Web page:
Interesting topic if I do say so my self. In basic training there were always a few soldiers mucking around on “suicide watch”. These guys couldn’t be left alone, had to wear an orange vest and had to give up their shoelaces. I understood not leaving them alone and the orange vest (they could be picked out as people not to be alone, if they were seen alone they could be snapped up quickly, a bit demeaning perhaps, but I see and saw no better way) but the shoe laces always got me. Sure, Joe Blow has no laces to hang himself with, but using a blanket or sheets would be a pretty simple task and there are at least 110 other pairs of boots, at least 55 other pairs of sneakers and another 55 pairs of dress shoes all sitting out at night, so the utility of this is pretty minimal.
That’s not what I wanted to talk about though. Suicide is seen as a sin in Christianity and that is perfectly respectable position that I would guess even some atheists would hold. Sin being a pretty universal concept both in and outside of religion (something wrong “on the face” is sinful). Within Catholicism if one commits suicide one cannot be buried on consecrated ground, and going back into the pages of history, suicides were at times posthumously decapitated, staked through the heart, buried at a cross roads, and a few other things to ensure they were either not resurrected or later did not come back as vampires or other beasts. (the beast thing was less religion than a social artifact not having anything to do with a church.) It’s also interesting that Islam also prohibits suicide, but there is a pretty high incidence of suicide bombings, which not regarded as suicide, but as martyrdom. Strictly speaking that is true, and pretty obvious. The goal isn’t to kill ones self but rather to accomplish something else, with ones death being known, but incidental.
Judaism: Does not bar suicide, but only permits it in cases where a more serious sin is the alternative.
Christianity: By and large prohibited under any circumstances by all sects.
Islam: Prohibited, but a clear distinction is made, as in most peoples minds and most religions, for cases where one must die to accomplish something else. Suicide bombings are really not suicide, they are self sacrifice. When I was doing the bit of research needed for this post, I have decided I will no longer refer to suicide bombings as such, due to this reason. I suggest others do as well, it is an important distinction.
Atheism: Obviously there are no static positions taken here, but I just wanted to mention religiously unaffiliated persons have a much higher suicide rate. I’m not sure why this is. I’m pretty sure it has nothing to do with religion because the term used is “religiously unaffiliated” rather than “non-religious”. There are plenty of people who affiliate with a religion but don’t believe any of it and don’t attend church at all. I think what’s going on here might be the lack of affiliation with a religion, which often brings a sense of belonging to a community that you would expect to see lacking in many despondent people. I expect if researchers were to dig deeper, we would find that atheists who are affiliated with non-religious communities of some sort, would have a lower rate probably similar to what the religiously affiliated have.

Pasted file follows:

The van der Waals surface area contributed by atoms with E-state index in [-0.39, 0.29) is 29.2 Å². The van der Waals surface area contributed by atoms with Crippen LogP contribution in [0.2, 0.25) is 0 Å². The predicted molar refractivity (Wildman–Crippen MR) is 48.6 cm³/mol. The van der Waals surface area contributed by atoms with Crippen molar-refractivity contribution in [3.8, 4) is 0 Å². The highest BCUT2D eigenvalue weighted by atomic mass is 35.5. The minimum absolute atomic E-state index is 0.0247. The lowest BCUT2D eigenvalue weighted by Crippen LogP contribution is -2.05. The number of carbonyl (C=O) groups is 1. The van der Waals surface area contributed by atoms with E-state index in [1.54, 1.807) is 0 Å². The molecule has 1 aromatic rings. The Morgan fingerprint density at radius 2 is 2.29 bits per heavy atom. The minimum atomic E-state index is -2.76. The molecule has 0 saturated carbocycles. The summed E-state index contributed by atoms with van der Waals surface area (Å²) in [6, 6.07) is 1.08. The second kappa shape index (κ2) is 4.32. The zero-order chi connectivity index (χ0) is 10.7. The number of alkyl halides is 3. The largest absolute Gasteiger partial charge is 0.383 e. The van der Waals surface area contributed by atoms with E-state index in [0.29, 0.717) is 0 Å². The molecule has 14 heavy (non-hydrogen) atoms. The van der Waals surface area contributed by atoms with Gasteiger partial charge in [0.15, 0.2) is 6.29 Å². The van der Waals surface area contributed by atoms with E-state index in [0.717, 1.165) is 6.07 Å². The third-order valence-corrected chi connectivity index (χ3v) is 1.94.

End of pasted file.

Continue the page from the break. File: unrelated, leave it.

Hindus: Not expressly prohibited, but the number of views is staggering. Some says suicides come back as something ghost-like, others see no issues at all.
Buddhists: Again, no specific prohibitions that I could find, but generally frowned upon. The whole reincarnation thing seems to indicate you might come back as a sea cucumber or something equally as unpleasant like a liberal. (ha, ha!)
Personally I am against assisted suicide, doctor assisted or otherwise.I do however draw a distinction here because I believe it should be legal, and not just for those with terminal illnesses. If you believe suicides go to hell, then that is between you as Jesus if you decide to kill yourself, not you and I. There do need to be some protections and I don’t think suicide should EVER be forced on someone, especially by the state. In cases where you have an individual in a coma, I don’t think the family should be left to decide either. If the person has expressed their wishes for such circumstances, then so be it. If not, they should be kept alive until their personal resources are depleted, and further if their family decides to continue or if some third party payer is taking care of it, whether for a specified period or not.
Just like with birth control, if you decide you want to be kept alive under all circumstances that is fine with me, I just ask that I not be made to pay for that choice and you do so instead. Respecting someones choices but refusing to pay for them is not the same thing as banning them from making those choices or actively restricting them by other means. You have a right to firearms, but no one should be forced to buy you one, nor should anyone be so forced to provide contraception for your use or TV commercials for you to exercise your right to free speech, but spending your own money is your business.
But that’s all just what I think with some info tossed in as a side dish. Comments welcome.